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Why you LOSE money in the stock market
Vetapalem Sridhar
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September 14, 2007

You either get excited (greed) or scared (fear) when you think of equity (shares/ mutual funds) as an investment product. Let us try to understand the mystery surrounding this investment option.

You have heard or experienced the following about equity investments:

~ Returns can be made quickly in the stock market.
~ People can lose a lot of money in stocks.
~ Stocks are a very risky investment.
~ To make money you need to continuously buy and sell shares.
~ To make money in equity you must invest for the long term.

Let us try to understand why a lot of successful investors say that equity investments are for the long term. This is how the long-term approach to investing works:

Take for example any standard blue chip company (maybe the company you are working in). Find out what could be the annualised growth rate of this company for a period of at least 5 years.

A person who understands macroeconomics will be able to tell you that majority of the best companies in the country (assuming the current economic growth) will grow at a sustainable rate of around 15-20 per cent every year for the next 10 years and maybe around 12-15 per cent after that.

Hence if you own part of these companies the value of your investments can grow at the same rate at which these companies grow. Remember that in an ideal situation the net profits and share price of a company are directly related. If profits increase, share price goes up and vice versa.

If you have understood this then making money in the stock market is not very difficult in the long run. It is only a matter of finding the companies that will grow at 15-20 per cent for the next 10-15 years and be invested in them. Here is the role that a specialist can play -- identify the best companies which can continue at 15-20 per cent for the next 10-15 years.

Why do people lose money in the stock market?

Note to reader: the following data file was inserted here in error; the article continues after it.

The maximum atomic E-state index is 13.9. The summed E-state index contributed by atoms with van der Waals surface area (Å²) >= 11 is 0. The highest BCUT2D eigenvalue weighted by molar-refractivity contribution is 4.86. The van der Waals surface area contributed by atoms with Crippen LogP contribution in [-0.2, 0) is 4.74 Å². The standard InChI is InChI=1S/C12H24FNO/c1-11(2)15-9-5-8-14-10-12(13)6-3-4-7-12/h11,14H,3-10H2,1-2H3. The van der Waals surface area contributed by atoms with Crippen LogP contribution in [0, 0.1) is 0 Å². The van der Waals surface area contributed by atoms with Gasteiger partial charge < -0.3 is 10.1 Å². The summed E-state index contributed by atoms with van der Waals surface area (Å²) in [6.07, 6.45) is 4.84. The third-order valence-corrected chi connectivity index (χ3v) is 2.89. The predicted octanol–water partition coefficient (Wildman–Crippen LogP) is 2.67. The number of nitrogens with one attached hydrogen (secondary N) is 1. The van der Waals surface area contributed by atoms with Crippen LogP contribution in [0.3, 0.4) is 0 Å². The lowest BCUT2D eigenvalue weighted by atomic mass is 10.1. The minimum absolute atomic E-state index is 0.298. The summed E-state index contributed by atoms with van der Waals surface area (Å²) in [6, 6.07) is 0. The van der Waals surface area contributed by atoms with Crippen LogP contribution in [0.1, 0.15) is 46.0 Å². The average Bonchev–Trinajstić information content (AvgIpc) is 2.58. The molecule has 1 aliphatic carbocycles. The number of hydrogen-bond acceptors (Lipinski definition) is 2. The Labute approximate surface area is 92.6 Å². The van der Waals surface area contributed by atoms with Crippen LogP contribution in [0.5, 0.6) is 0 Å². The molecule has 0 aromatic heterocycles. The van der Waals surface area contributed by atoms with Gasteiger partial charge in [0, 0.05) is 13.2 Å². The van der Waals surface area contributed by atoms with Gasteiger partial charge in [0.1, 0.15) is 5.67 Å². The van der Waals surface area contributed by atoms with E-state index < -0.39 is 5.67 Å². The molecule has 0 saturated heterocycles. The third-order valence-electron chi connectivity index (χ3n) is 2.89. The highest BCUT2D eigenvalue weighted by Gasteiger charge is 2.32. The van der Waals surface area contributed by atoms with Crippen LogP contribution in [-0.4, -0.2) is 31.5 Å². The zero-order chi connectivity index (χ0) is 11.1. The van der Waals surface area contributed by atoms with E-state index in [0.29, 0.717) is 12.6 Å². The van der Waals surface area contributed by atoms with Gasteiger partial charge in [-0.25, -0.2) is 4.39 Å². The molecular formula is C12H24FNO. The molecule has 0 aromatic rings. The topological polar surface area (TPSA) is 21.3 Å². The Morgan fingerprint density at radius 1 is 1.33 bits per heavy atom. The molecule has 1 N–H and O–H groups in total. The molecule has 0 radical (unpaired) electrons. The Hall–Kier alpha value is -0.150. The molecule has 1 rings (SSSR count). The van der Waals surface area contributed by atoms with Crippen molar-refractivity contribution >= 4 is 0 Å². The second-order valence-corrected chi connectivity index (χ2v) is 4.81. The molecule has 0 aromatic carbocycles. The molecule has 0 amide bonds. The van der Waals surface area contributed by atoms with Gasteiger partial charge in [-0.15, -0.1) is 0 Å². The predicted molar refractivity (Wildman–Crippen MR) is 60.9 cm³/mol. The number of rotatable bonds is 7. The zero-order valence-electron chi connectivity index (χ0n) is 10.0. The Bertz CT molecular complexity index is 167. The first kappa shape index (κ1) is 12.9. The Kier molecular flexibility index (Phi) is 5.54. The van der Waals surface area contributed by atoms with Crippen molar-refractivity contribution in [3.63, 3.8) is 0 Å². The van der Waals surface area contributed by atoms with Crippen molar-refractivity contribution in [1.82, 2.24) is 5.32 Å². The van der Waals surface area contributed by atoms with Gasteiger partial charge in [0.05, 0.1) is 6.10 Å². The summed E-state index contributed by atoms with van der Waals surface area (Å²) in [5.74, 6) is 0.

1. Investors need to keep track of the company that they are invested in. If there is some reason due to which the company may not be able to survive then you should not be a part of that company. But if you still continue to own part of such a company then you lose your money.

2. There are a lot of people who trade in the market. Take an example that a person has Rs 10 in her/his pocket. S/he buys and sells shares on the same day. Assume that s/he is allowed to buy shares worth Rs 100 even if s/he has Rs 10 with him. This is called leverage. With Rs 10 in your pocket you are busing/selling shares worth Rs 100. That gives you a leverage of 10.

The stock market being a dynamic place the prices of shares go up or down. Take for example that the share price goes down by 4 per cent by the end of the day. Now if you had shares worth Rs100 which has gone down by 4 per cent you suffer a loss of Rs 4.

That is, from the Rs 10 in your pocket you have to pay the Rs 4 loss. Hence you have lost 40 per cent of your capital in one day. This is what happens to most traders who use leverage for trading. And this is why you have heard stories of investors who have lost everything in the stock market.

Why do markets go up and down?

There are unlimited reasons for this. Let me throw some light on this. You all have heard that the 'Economy is booming' or 'There is a recession'. What it means is that the economy is either doing well or it is not doing well. If the economy is doing well then the growth rate of companies is very high (maybe 20-25 per cent annualised).

Hence people feel that if they are part of this company then their money can grow faster. Hence more and more people start to put more money in such companies. Hence the market value and the share price of these companies goes up. Such a phenomenon is called a bull market.

Similarly, if people feel that there may be a recession (leading to a drop in profits of companies) then the value of such companies goes down (bear market).

But it is a fact that good times or bad times never last forever. Hence the markets always go up and down.

The author is a Pune-based specialist in financial planning.

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